Nello Pace Himalayan Documents, 1954-1995 (bulk 1954-1960) (MSS 0674)

Extent: 0.2 Linear feet (1 archives box)

The Nello Pace Himalayan Documents contain writings relating primarily to the 1954 California Himalaya Expedition to Makalu, the world's fifth highest peak, located in Nepal. Dr. Nello Pace served as the assistant leader and chief scientist for the expedition, studying the affects of hypoxia (low oxygen levels) on human performance.

Dr. Nello Pace (1916-1995) was born in Richmond, California, on June 20, 1916, and grew up in San Francisco. In 1936 he received his B.S. in chemistry and in 1940 his Ph.D. in physiology, both from the University of California at Berkeley (UCB). Pace began his career as a research associate at the Medical College of Virginia, but was interrupted when he was called by the Naval Reserve to active duty in 1941. During World War II he served as the head of the physiological facility at the Naval Medical Research Institute in Maryland where he studied diving and aviation medicine, particularly the effects of extreme conditions on the body. At the end of World War II the Navy made him Officer in Charge of a group studying the residual radiation at Nagasaki and Hiroshima. After the war, Pace continued his career at UCB, first as an assistant professor and then as an associate professor of physiology. During this time, he established and served as the first the director of the White Mountain Research Station near Bishop, California, where he studied the physiology of hypoxia and ventilation, among other subjects.

In 1954 Pace served as the assistant leader and chief scientist for the California Himalayan Expedition to Makalu, Nepal, led by Will Siri of the Donner Laboratory. In this position he was able to make physiological measurements on climbers before their departures and upon their returns. During this time Pace also collected Tibetan and Sherpa terms and their English translations which he later compiled in 1960 as "An English-Sherpa-Tibetan Vocabulary."

After the expedition, Pace continued to study the effects of extreme conditions on the body as leader of the 1957-1958 International Physiological Expedition to Antarctica for Operation Deepfreeze III. Though he retired from UCB in 1977, Pace continued working on other projects. Through the 1960s, 1970s and into the 1980s he was a prominent scientist in the field of gravitational physiology, serving on numerous committees including the Gravitational Physiology Commission of the International Union of Physiological Sciences, and chairing the panel on gravitational biology of the Committee on Space Research (COSPAR) from 1971-1980.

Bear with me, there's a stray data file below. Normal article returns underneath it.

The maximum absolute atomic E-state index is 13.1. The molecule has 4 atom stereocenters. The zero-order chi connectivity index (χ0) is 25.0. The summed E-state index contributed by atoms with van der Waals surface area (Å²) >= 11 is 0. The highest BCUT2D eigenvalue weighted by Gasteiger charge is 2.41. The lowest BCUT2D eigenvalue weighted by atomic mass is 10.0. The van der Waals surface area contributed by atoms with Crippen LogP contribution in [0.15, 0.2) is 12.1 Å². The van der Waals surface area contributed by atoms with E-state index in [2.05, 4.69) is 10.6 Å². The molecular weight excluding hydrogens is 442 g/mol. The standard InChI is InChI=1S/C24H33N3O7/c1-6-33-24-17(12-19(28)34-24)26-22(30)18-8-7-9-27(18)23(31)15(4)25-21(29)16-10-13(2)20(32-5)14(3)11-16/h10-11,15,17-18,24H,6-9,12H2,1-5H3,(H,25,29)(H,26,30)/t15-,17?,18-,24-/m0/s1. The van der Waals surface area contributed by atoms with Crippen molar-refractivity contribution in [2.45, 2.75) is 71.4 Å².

Dr. Pace died on June 17, 1995.

The Nello Pace Himalayan Documents are arranged into six folders.

The most notable item in this collection is the handwritten journal Pace kept during the expedition from May 5 to July 15, 1954. Also included are two photocopied articles about the California Himalayan Expedition written by William Dunmire and William Unsoeld, and Bruce Meyer and Fritz Lippman. In addition there is a manuscript copy of Pace's "An English-Sherpa-Tibetan Vocabulary" and an interview transcript of Pace conducted by the United States Department of Energy, Office of Human Radiation Experiments titled "Human Radiation Studies: Remembering the Early Years."

Container List


Box: 1 Folder: 1
Pace, Nello - "California Himalayan Expedition." Handwritten journal, May 5 - July 15, 1954
Box: 1 Folder: 2
Dunmire, William W. and William Unsoeld - California Himalayan Expedition: Makalu. Photocopy, 1954
Box: 1 Folder: 3
Meyers, Bruce and Fritz Lippmann - "First Attempt on Makalu, 1954." Photocopy, 1955
Box: 1 Folder: 4
Pace, Nello - "An English-Sherpa-Tibetan." Mimeograph , 1960
Box: 1 Folder: 5
"Human Radiation Studies: Remembering the Early Years; Oral History of Physiologist Nello Pace, Ph.D." Conducted August 16th, 1994. Interview transcript , June 1995
Box: 1 Folder: 6
Memorial invitation, 1995

Includes printed image of Nello Pace.